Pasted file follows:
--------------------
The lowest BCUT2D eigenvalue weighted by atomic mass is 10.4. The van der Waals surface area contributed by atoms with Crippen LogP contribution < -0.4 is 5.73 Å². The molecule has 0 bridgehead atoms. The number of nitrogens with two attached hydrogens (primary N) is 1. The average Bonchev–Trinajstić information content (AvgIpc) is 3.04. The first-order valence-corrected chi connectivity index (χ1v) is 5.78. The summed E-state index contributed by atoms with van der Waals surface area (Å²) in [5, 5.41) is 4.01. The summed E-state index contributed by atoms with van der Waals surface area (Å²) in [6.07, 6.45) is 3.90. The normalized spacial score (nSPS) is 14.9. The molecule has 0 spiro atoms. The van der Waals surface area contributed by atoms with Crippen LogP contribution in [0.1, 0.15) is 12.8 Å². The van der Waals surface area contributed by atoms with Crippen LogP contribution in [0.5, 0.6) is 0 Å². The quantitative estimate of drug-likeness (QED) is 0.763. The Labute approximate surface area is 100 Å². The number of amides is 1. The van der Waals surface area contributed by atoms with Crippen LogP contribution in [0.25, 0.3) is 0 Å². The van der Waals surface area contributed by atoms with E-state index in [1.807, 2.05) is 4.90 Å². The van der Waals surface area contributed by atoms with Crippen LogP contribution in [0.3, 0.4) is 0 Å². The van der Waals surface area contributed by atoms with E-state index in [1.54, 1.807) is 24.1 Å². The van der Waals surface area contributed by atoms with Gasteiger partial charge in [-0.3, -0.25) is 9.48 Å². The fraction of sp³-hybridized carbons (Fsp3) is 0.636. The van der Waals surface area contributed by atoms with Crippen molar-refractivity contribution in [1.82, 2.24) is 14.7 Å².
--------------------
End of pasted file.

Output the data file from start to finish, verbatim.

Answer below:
The lowest BCUT2D eigenvalue weighted by atomic mass is 10.4. The van der Waals surface area contributed by atoms with Crippen LogP contribution < -0.4 is 5.73 Å². The molecule has 0 bridgehead atoms. The number of nitrogens with two attached hydrogens (primary N) is 1. The average Bonchev–Trinajstić information content (AvgIpc) is 3.04. The first-order valence-corrected chi connectivity index (χ1v) is 5.78. The summed E-state index contributed by atoms with van der Waals surface area (Å²) in [5, 5.41) is 4.01. The summed E-state index contributed by atoms with van der Waals surface area (Å²) in [6.07, 6.45) is 3.90. The normalized spacial score (nSPS) is 14.9. The molecule has 0 spiro atoms. The van der Waals surface area contributed by atoms with Crippen LogP contribution in [0.1, 0.15) is 12.8 Å². The van der Waals surface area contributed by atoms with Crippen LogP contribution in [0.5, 0.6) is 0 Å². The quantitative estimate of drug-likeness (QED) is 0.763. The Labute approximate surface area is 100 Å². The number of amides is 1. The van der Waals surface area contributed by atoms with Crippen LogP contribution in [0.25, 0.3) is 0 Å². The van der Waals surface area contributed by atoms with E-state index in [1.807, 2.05) is 4.90 Å². The van der Waals surface area contributed by atoms with Crippen LogP contribution in [0.3, 0.4) is 0 Å². The van der Waals surface area contributed by atoms with E-state index in [1.54, 1.807) is 24.1 Å². The van der Waals surface area contributed by atoms with Gasteiger partial charge in [-0.3, -0.25) is 9.48 Å². The fraction of sp³-hybridized carbons (Fsp3) is 0.636. The van der Waals surface area contributed by atoms with Crippen molar-refractivity contribution in [1.82, 2.24) is 14.7 Å².